Budget deal brings sigh of relief
It looks like Congress and the White House have finally done their jobs and compromised their way to a two-year budget deal that averts a December shutdown of the government and extends the debt ceiling out until after the 2016 elections.
Along the way, they have increased spending for both civilian and defense programs by $80 billion, not including $32 billion of the overseas contingency fund. The agreement, if it passes, also brings “sequester cap relief” as the White House calls it.
The increases are about 1 percent of the total $4 trillion annual federal budget.
But forget the numbers – they are so large and unwieldy that they are practically meaningless. What is important is the stability and predictability a budget deal brings to federal agencies, government contractors and the overall economy.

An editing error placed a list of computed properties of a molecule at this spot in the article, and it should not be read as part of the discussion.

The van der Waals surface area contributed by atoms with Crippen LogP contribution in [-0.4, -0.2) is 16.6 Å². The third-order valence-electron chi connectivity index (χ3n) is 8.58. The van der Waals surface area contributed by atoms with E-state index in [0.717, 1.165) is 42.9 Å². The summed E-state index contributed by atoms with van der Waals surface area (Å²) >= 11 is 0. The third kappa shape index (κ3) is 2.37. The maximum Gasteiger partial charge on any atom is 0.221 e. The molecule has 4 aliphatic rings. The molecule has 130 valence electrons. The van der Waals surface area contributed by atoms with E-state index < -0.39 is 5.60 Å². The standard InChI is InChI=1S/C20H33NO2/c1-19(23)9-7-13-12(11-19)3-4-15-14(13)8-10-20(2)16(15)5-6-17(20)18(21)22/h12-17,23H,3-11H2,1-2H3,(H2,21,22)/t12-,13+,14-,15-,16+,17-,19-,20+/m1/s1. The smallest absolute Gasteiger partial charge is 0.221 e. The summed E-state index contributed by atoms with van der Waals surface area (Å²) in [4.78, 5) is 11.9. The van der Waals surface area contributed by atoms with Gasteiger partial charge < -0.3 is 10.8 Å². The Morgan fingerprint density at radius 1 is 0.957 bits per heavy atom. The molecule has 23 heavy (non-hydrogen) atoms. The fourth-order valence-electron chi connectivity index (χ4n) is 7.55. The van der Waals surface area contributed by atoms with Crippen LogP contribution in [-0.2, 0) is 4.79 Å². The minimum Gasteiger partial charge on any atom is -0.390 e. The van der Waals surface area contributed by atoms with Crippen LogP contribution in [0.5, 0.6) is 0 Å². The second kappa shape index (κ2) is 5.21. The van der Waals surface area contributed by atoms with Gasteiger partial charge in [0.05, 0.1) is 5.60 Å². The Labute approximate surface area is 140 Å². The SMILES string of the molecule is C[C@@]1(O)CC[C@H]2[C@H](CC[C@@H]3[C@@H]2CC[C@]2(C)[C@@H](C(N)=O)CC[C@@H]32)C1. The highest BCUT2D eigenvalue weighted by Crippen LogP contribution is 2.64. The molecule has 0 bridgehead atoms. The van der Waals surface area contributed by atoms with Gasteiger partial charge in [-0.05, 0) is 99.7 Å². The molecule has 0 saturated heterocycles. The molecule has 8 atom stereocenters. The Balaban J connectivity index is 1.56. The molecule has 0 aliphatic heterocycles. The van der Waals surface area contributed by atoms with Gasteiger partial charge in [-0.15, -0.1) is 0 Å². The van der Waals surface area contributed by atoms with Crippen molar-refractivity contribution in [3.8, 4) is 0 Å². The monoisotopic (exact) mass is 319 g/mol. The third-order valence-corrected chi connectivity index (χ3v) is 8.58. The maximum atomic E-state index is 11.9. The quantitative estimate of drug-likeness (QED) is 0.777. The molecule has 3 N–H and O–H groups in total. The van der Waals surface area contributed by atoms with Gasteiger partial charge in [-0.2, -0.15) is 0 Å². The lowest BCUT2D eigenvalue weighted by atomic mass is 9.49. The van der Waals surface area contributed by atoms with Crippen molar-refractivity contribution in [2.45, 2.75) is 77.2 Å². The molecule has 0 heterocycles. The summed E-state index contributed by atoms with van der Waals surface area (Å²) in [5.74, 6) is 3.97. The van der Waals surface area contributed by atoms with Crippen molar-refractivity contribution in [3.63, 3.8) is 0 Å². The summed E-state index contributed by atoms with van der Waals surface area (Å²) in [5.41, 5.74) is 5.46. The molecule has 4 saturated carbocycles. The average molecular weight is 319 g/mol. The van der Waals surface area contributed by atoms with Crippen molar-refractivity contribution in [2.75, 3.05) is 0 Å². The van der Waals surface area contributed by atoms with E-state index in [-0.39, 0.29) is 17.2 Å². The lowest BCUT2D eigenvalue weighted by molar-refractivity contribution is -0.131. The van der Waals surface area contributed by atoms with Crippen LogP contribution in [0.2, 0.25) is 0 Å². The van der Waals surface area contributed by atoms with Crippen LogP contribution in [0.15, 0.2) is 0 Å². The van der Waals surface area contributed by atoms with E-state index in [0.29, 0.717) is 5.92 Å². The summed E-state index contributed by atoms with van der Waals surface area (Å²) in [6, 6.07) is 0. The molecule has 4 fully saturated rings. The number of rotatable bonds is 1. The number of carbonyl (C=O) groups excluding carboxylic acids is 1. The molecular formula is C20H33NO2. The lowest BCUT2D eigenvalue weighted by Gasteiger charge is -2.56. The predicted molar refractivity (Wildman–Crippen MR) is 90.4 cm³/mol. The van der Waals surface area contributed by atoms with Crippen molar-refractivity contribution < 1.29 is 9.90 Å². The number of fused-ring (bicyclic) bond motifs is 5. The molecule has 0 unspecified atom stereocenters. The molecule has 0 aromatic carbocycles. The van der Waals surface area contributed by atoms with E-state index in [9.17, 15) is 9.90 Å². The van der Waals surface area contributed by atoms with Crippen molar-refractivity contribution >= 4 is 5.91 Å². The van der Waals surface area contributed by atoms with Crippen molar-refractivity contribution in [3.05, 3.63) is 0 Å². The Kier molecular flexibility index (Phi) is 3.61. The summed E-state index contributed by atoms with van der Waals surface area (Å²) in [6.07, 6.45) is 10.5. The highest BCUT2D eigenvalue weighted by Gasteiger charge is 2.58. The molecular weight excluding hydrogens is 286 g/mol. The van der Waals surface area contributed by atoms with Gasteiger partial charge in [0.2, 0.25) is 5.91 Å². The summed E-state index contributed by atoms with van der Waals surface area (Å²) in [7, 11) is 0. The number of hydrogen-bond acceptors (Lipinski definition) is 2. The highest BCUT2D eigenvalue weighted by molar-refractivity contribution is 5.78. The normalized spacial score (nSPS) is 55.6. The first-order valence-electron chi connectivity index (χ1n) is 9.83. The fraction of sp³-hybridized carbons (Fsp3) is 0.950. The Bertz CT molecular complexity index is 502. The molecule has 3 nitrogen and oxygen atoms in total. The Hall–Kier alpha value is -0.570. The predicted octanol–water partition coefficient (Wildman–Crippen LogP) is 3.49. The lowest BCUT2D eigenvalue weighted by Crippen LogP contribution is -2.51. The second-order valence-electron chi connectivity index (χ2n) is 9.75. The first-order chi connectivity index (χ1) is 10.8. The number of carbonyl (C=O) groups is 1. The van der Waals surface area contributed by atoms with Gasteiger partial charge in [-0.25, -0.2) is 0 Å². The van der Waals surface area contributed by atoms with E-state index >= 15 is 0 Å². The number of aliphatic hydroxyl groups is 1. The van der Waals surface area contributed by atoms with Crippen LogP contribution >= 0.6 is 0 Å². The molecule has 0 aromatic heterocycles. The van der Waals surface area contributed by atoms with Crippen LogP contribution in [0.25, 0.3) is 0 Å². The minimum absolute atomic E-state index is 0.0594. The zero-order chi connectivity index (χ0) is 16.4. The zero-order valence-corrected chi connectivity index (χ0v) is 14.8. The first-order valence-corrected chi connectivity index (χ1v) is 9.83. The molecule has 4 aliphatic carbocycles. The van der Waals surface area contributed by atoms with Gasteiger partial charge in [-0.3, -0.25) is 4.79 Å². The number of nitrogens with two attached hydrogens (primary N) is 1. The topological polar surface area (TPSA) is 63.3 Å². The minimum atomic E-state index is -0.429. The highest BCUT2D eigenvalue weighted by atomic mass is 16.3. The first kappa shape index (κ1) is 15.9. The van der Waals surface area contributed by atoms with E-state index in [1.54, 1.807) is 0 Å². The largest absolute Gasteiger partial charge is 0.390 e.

Congress and the White House finally look like adults and look like they are governing.
The New York Times reported that the deal allows the Obama Administration to avoid budget battles over the remainder of his second term. It also means that Rep. Paul Ryan can become speaker of the House with a clean slate.
Outgoing speaker, John Boehner, has made good on his promise to “clean the barn” before he leaves at the end of this month.
The threat of a government shutdown has hung over the contracting industry for several months, though there hasn’t been the sense of dread and despair that gripped the industry in 2013.
There were a lot of lessons learned from 2013 so government agencies and contractors came into this now averted budget crisis better prepared.
The political pain of 2013 also gave many confidence that Congress and the White House would get their act together in time.
It seems that prevailing wisdom had held true. We’ve pulled back from the brink at until after the 2016 elections.
Posted by Nick Wakeman on Oct 27, 2015 at 9:31 AM